Friday, 20 April 2018: 8:45 AM
Masters ABCD (Sawgrass Marriott)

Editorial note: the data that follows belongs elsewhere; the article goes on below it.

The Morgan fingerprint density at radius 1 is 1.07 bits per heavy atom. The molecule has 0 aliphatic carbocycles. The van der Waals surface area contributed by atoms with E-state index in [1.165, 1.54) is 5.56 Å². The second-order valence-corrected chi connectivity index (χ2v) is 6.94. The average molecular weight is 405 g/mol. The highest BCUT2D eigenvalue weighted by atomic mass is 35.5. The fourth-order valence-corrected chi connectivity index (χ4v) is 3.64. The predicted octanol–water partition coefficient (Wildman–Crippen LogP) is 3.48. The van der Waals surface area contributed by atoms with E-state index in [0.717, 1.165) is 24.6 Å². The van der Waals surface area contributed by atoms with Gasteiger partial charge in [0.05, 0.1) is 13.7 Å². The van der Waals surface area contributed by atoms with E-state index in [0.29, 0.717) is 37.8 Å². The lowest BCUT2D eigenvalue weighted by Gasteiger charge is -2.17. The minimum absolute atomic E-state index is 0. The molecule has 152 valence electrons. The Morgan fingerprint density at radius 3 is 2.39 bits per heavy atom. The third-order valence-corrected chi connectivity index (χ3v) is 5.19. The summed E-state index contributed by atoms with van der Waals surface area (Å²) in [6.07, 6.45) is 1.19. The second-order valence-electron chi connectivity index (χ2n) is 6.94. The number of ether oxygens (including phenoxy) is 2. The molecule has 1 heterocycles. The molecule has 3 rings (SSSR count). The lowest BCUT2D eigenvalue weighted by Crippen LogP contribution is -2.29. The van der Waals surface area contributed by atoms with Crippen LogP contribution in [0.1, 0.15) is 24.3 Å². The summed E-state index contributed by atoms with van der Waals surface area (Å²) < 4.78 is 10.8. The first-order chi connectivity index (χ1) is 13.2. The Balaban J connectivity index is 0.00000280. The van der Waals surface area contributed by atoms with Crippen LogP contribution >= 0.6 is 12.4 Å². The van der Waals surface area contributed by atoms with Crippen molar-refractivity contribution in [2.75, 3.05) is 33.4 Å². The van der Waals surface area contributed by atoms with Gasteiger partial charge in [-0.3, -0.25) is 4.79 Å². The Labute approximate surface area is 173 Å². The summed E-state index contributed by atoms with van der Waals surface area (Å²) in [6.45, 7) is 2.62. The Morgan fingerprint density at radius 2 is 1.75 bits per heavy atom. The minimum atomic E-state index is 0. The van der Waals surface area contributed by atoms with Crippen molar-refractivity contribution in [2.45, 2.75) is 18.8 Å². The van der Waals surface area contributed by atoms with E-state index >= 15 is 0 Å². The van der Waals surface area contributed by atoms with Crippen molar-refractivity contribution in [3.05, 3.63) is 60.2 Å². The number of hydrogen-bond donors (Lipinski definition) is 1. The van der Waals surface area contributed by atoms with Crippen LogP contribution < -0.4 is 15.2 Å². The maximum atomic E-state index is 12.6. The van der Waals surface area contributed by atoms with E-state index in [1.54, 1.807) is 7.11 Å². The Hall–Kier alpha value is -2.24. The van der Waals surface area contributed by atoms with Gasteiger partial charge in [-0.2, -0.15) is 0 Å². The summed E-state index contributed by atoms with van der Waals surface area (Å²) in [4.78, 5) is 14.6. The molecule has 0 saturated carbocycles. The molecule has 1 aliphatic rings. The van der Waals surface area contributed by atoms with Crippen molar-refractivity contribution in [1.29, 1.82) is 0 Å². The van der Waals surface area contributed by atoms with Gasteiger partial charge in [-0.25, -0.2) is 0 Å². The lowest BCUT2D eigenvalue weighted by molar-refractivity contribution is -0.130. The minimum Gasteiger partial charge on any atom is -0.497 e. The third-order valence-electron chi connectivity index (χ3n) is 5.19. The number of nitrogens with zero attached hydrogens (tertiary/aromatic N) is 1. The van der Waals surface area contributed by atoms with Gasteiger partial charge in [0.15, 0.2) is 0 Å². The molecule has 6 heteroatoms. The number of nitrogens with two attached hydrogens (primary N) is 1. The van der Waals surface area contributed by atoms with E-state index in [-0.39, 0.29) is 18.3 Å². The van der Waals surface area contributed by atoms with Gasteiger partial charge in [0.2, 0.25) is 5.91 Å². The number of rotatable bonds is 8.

One of the mechanisms proposed for the spin-up of the tropical cyclone (TC) mean tangential circulation is the convergence of absolute angular momentum above the boundary layer. This mechanism is important for the outer primary circulation and results in the broadening of the TC wind field. We hypothesize that the mid-level inflow associated with the stratiform precipitation in TC rainbands may be instrumental in spinning up the broader circulation, and may be important in the development of secondary eyewalls. Hurricane Ophelia (2005) underwent an unconventional eyewall replacement cycle (ERC) as it was a Category 1 storm located over cold sea surface temperatures near 23°C. The ERC was observed using airborne radar observations during the Hurricane Rainband and Intensity Change Experiment (RAINEX). Data was collected from the single-parabolic X-band radar aboard the National Oceanic and Atmospheric Administration (NOAA) P-3 aircraft and from the dual-beam X-band Electra Doppler Radar (ELDORA) aboard the Naval Research Laboratory (NRL) P-3 aircraft. The two aircraft flew simultaneously along Ophelia’s primary rainband during a research flight beginning around 1700 UTC on 11 September 2005, allowing for quad-Doppler wind retrievals along the rainband. Analyses were conducted using a spline-based three-dimensional variational wind synthesis technique. Results showed a broadened tangential wind field associated with the ERC was observed in the stratiform-dominant rainbands of Ophelia. The broadening of the tangential wind field was collocated with the strongest radial advection of angular momentum through the stratiform mid-level inflow and is consistent with the proposed mechanism for TC intensity change.
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